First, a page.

Wednesday, December 28, 2011

From Texas to Boston: Running in the Cold

Apparently the start of December, and winter, in Massachusetts was incredibly mild this year.  That all came to an end just before I flew from my cool but temperate central TX to my parents' home in the Boston area.  I arrived on Christmas eve, in the afternoon, and had packed and prepared for morning runs every day of my visit.  After all, what is a vacation without regular running?  While the Mass air felt very chill to me as I left Logan airport, I put it out of my mind, taking solace in the knowledge that I had packed tights, long sleeved wicking shirts, gloves and a running hat.

Christmas morning arrived with grey skies and very cold temperatures.  I woke up and checked the thermometer outside the bathroom window, which registered between 10 and 15 degrees Fahrenheit.  I briefly contemplated returning to bed, given that I had not tackled such temperatures in nearly a year.  However, the thought of doing so was shameful enough that I instead pulled on my tights, two layers of long sleeved tech shirts, gloves and a hat.  Before I could sink into a small and cold puddle, I put on my Garmin and headed out the front door.  The cold air sent a chill through me immediately, and because the Garmin had not located satellites, I was forced to continue standing, very still, for about 2 minutes.

Shortly after I started running, my muscles and extremities felt much more comfortable and I could feel blood circulating throughout my body.  My face still felt cold and raw and there is an unpleasant feeling that settles in your throat from continually sucking in chilly air.  Nonetheless, the simple act of running brought my body temperature into balance.  That is, unless I found myself stopped at an intersection.  A lack of motion meant the immediate return of frigidity.

Toward the end of my run, the wind had picked up and the tips of my fingers and toes were permanently and uncomfortably chilled.  This was especially surprising because I was wearing fleece mittens.  I cannot remember another time that they were not sufficient to keep me warm.  When I finished the run (a hearty 8.43 miles), I took a very nice and deserved hot shower and drank some hot tea to return my body temperature to normal.  The rest of my family still lives in Mass, and therefore this weather was not out of the ordinary.  I, however, was very pleased by my fortitude.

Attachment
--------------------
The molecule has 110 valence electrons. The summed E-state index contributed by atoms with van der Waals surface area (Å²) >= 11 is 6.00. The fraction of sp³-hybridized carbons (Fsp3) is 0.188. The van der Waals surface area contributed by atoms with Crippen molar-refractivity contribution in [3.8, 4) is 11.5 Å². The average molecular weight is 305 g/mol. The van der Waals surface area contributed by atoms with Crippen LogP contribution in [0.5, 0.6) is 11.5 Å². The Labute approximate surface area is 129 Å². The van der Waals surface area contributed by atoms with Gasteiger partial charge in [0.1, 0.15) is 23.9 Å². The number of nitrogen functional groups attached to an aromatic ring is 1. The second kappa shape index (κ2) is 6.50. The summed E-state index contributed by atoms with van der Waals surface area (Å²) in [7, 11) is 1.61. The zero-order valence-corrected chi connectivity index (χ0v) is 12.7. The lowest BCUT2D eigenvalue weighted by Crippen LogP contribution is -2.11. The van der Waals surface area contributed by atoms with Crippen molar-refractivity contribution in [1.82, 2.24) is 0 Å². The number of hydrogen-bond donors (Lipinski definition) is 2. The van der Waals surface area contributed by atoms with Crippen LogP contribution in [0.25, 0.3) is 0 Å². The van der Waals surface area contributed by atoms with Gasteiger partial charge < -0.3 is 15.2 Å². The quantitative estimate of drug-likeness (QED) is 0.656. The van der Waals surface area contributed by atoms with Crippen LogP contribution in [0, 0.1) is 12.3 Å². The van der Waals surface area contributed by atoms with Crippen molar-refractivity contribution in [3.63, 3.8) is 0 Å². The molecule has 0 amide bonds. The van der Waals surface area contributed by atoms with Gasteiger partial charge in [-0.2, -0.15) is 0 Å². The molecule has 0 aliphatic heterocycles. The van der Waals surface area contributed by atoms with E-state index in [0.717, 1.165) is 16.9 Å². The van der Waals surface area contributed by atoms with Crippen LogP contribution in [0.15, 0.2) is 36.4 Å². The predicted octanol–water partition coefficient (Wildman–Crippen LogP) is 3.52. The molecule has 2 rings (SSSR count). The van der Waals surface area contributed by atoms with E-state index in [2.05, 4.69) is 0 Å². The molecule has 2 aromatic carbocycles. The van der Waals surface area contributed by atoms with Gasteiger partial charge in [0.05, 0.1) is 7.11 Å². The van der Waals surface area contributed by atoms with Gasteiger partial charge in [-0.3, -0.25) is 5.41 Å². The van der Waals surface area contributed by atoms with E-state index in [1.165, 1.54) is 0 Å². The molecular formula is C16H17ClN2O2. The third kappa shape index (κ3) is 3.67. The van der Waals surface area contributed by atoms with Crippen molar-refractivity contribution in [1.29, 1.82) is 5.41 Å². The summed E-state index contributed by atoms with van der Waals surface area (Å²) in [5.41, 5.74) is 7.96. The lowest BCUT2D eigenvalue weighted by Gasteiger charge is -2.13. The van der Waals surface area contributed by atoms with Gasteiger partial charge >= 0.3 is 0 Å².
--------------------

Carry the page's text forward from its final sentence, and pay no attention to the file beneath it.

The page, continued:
The three days following Christmas have brought considerably milder weather and with it easier and more comfortable running conditions.  On the 26th, I headed out with a hat and gloves, but quickly shed the gloves at the trail head where I was running, and retrieved them before heading home.  On the 27th, I went into Boston and ran along the Emerald Necklace.  The weather was in the high 30s, warm enough for me to go sans hat and gloves!  And while the trend continued this morning, the weather has now changed again, with temperatures in the 20s tomorrow and a very heavy wind chill to accompany it.

Getting out of a warm bed for the prospect of a run in the cold air is not often appealing to a groggy runner.  What I have learned over the years though is that more often than not, with the proper dress and a consistent pace, one will be warm enough.  So tomorrow, and the rest of the time I am here in Massachusetts, I will remind myself that the chilly conditions are nothing that a little running can't cure.

Happy Holidays!


  1. You're tougher than me, Amanda! Facing milder weather than you I only got one run in. It requires a lot of will-power to go outside, though strangely once you're running it's fairly easy. When running in the cold I too am surprised by how cold my hands get even with gloves. I attribute the rapid air movement which convects heat away.

  2. Hey ChemE,

    With the exception of last Tuesday and Wednesday, things have been pretty mild in CT for running. I must admit though that I tend to head out for my runs a little later than in warmer weather. Good job getting out there.

    One thing I do when it's real cold is to use a bandanna over my mouth as I run. Your breath sort of preheats things and it's helped me. In regard to your hands, try getting a real thin pair of gloves that can act as a liner to your mittens.